SEDIMENTOLOGY OF EOCENE SANDSTONES AT OGBUNIKE AREA, SOUTHERN NIGERIA: INSIGHTS FROM PETROGRAPHIC AND GRANULOMETRIC ANALYSES
Journal: Earth Science Malaysia (ESMY)
Oluyemi, E. Faseki, Olusegun, A. Olatinpo, Thomas, B. Omoyajowo, Temitayo, O. Ale, Kazeem, O. Olomo
This is an open access article distributed under the Creative Commons Attribution License CC BY 4.0, which permits unrestricted use, distribution, and reproduction in any medium, provided the original work is properly cited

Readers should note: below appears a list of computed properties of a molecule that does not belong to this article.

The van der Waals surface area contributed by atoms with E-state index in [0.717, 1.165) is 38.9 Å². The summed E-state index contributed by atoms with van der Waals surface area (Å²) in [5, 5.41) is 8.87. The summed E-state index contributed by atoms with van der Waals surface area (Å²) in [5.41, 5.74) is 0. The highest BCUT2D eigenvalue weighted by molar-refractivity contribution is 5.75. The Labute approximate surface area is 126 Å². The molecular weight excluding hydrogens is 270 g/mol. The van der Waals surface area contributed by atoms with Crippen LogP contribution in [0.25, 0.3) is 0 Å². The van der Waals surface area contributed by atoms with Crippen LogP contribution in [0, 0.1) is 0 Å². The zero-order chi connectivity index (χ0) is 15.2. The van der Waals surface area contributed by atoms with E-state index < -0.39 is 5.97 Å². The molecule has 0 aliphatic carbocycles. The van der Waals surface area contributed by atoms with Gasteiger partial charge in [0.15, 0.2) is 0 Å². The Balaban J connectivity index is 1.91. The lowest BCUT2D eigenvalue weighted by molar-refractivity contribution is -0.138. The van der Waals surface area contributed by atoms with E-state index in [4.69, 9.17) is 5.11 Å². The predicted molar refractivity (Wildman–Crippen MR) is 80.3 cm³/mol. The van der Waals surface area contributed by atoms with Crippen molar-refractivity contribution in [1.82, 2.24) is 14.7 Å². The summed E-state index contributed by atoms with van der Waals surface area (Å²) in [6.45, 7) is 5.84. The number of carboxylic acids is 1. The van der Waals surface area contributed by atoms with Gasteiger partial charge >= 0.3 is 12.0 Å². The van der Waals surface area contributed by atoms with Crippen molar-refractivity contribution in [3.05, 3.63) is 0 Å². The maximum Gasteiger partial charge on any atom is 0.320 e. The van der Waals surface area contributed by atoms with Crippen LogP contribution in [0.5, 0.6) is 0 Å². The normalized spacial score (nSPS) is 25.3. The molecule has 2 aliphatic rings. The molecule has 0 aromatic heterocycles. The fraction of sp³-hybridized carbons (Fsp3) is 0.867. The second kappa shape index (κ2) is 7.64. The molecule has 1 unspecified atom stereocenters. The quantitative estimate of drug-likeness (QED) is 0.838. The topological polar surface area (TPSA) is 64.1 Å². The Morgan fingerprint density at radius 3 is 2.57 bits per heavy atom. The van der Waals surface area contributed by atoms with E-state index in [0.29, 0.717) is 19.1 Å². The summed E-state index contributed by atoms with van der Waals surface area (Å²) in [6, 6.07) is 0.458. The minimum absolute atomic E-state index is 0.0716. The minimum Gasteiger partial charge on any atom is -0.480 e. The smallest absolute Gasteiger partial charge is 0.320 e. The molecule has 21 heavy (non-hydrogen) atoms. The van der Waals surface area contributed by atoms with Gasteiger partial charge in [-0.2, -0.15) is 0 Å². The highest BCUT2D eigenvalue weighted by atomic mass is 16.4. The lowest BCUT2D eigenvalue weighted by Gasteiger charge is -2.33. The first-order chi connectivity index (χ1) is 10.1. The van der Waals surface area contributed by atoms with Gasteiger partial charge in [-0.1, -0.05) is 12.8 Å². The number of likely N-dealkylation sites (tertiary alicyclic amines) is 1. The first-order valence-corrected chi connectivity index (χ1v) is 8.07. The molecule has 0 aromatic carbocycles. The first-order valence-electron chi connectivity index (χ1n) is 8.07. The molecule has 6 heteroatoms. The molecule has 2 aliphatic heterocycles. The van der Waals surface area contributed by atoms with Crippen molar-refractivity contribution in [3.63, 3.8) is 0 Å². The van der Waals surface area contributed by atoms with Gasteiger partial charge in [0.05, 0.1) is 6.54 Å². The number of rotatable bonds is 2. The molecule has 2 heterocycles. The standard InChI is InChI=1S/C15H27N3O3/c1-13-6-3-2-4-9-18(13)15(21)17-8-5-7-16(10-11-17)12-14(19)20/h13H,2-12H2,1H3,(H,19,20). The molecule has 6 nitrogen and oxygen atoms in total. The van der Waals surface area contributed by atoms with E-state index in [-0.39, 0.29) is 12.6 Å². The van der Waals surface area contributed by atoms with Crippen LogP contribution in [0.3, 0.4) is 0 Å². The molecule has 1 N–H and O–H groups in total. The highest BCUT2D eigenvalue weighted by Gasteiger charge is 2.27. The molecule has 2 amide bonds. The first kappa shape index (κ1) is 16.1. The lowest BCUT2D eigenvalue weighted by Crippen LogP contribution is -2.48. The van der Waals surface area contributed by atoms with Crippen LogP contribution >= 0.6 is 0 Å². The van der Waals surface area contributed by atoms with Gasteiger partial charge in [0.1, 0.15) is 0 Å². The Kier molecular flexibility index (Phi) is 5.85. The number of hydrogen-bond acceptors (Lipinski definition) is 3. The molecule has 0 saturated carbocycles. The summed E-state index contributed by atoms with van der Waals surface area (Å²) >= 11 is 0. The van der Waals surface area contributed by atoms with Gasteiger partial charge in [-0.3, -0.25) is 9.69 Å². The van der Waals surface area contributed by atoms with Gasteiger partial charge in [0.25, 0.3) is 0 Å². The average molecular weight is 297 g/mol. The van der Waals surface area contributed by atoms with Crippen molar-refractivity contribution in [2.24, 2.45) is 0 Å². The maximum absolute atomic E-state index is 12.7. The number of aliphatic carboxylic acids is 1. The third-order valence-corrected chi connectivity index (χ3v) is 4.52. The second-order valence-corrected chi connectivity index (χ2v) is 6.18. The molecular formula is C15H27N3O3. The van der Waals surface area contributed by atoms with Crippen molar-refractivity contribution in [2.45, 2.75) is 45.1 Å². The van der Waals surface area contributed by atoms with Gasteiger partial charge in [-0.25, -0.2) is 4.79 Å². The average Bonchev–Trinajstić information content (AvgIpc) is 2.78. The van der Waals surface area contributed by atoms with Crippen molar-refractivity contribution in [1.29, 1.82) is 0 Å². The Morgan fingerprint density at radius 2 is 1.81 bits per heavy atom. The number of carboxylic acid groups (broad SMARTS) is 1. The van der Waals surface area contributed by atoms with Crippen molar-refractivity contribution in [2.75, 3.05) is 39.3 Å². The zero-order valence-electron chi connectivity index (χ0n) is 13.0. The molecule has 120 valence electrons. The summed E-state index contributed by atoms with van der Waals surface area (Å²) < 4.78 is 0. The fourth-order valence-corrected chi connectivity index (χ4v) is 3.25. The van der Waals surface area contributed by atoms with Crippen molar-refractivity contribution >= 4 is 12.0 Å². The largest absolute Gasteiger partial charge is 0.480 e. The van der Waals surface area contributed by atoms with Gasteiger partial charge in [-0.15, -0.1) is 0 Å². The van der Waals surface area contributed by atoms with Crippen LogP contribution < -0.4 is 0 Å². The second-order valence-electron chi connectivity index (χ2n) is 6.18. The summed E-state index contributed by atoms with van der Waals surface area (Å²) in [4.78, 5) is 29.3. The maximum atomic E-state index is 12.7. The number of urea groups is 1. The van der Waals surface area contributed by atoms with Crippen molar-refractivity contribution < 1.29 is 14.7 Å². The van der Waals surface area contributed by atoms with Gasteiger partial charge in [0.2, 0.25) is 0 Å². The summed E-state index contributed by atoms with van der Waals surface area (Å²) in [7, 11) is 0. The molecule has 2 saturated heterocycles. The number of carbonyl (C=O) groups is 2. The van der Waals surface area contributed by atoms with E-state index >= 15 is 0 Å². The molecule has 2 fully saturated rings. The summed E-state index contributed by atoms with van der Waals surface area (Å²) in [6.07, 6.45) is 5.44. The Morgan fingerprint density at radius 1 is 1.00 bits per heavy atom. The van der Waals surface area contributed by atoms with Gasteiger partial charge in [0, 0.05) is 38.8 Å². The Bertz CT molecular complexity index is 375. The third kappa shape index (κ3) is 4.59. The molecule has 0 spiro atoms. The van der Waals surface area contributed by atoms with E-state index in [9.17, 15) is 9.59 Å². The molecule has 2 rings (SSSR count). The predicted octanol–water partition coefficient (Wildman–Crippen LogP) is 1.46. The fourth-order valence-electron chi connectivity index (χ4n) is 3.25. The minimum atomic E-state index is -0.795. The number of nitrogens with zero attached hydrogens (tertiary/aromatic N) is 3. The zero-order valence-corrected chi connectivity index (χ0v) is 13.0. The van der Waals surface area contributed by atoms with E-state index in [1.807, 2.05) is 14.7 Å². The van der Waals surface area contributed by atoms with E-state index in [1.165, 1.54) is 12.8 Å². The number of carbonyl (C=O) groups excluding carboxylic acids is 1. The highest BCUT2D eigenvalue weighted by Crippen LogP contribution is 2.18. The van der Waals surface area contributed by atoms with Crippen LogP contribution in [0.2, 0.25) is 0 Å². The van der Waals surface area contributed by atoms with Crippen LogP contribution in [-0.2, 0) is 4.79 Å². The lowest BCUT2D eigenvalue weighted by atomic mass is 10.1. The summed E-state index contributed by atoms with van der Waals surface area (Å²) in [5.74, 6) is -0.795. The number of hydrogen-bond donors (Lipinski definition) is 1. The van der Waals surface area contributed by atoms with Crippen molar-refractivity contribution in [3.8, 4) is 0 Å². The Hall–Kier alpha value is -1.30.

The sedimentary facies exposed at Ogbunike Area belong to the Eocene Formation that made up the Anambra Basin. This research estimates the lithology, thickness, sedimentary succession, paleo-environment, reservoir quality and source area tectonics using geological mapping, petrography, grain size distribution and statistical analysis. Geological mapping shows that the section is approximately 27m thick and consists of sandstone, shale, siltstone and ironstone lithofacies. Granulometric analysis performed on selected samples shows that the sandstones are fine to medium grained (1.15 to 2.17 ϕ), moderately sorted (average 0.96 ϕ), fine skewed (average 0.16 ϕ) and leptokurtic (average 1.17 ϕ). Bivariate plot of skeweness against sorting and mean against sorting pinpoint a fluvial origin for the sandstones. The results from rose plot point to a bimodal-bipolar paleocurrent pattern while the bi-directional paleo-flow is in the northeastern-southwestern directions, which is an indication of tidal influence suggesting shore environment of deposition. Average permeability values derived from an empirical formula indicate good potential for reservoir rock. Deductions from field observations and petrographic analysis suggests that the sandstones are submature, with angular to sub-rounded quartz. The high percentage of goethite (average 30.4%) in the ferrugenized sandstones samples suggests an environment of low oxidation. Provenance and tectonic assessment reveal metamorphic source, humid climate, high relief, recycled orogeny, and derived primarily from Cameroon Basement Complex rocks.